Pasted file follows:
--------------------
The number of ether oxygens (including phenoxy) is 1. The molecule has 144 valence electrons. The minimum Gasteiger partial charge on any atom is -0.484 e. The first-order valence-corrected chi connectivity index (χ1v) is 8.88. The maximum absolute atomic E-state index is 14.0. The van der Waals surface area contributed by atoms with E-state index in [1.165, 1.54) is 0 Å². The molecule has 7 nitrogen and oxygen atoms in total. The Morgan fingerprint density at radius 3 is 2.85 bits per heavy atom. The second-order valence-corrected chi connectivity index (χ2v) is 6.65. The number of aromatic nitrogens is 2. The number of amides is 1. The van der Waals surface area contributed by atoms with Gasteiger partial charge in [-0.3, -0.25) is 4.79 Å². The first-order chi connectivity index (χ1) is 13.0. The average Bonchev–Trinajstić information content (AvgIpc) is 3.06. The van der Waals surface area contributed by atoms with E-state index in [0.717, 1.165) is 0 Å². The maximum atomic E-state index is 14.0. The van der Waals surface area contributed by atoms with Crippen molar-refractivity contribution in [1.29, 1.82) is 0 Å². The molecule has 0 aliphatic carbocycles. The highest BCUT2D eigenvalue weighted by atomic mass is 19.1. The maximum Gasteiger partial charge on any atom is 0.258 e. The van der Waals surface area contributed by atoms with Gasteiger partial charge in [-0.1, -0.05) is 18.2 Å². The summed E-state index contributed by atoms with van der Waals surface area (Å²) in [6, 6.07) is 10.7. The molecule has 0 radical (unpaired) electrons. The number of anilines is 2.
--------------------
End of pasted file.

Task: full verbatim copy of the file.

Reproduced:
The number of ether oxygens (including phenoxy) is 1. The molecule has 144 valence electrons. The minimum Gasteiger partial charge on any atom is -0.484 e. The first-order valence-corrected chi connectivity index (χ1v) is 8.88. The maximum absolute atomic E-state index is 14.0. The van der Waals surface area contributed by atoms with E-state index in [1.165, 1.54) is 0 Å². The molecule has 7 nitrogen and oxygen atoms in total. The Morgan fingerprint density at radius 3 is 2.85 bits per heavy atom. The second-order valence-corrected chi connectivity index (χ2v) is 6.65. The number of aromatic nitrogens is 2. The number of amides is 1. The van der Waals surface area contributed by atoms with Gasteiger partial charge in [-0.3, -0.25) is 4.79 Å². The first-order chi connectivity index (χ1) is 13.0. The average Bonchev–Trinajstić information content (AvgIpc) is 3.06. The van der Waals surface area contributed by atoms with E-state index in [0.717, 1.165) is 0 Å². The maximum atomic E-state index is 14.0. The van der Waals surface area contributed by atoms with Crippen molar-refractivity contribution in [1.29, 1.82) is 0 Å². The molecule has 0 aliphatic carbocycles. The highest BCUT2D eigenvalue weighted by atomic mass is 19.1. The maximum Gasteiger partial charge on any atom is 0.258 e. The van der Waals surface area contributed by atoms with Gasteiger partial charge in [-0.1, -0.05) is 18.2 Å². The summed E-state index contributed by atoms with van der Waals surface area (Å²) in [6, 6.07) is 10.7. The molecule has 0 radical (unpaired) electrons. The number of anilines is 2.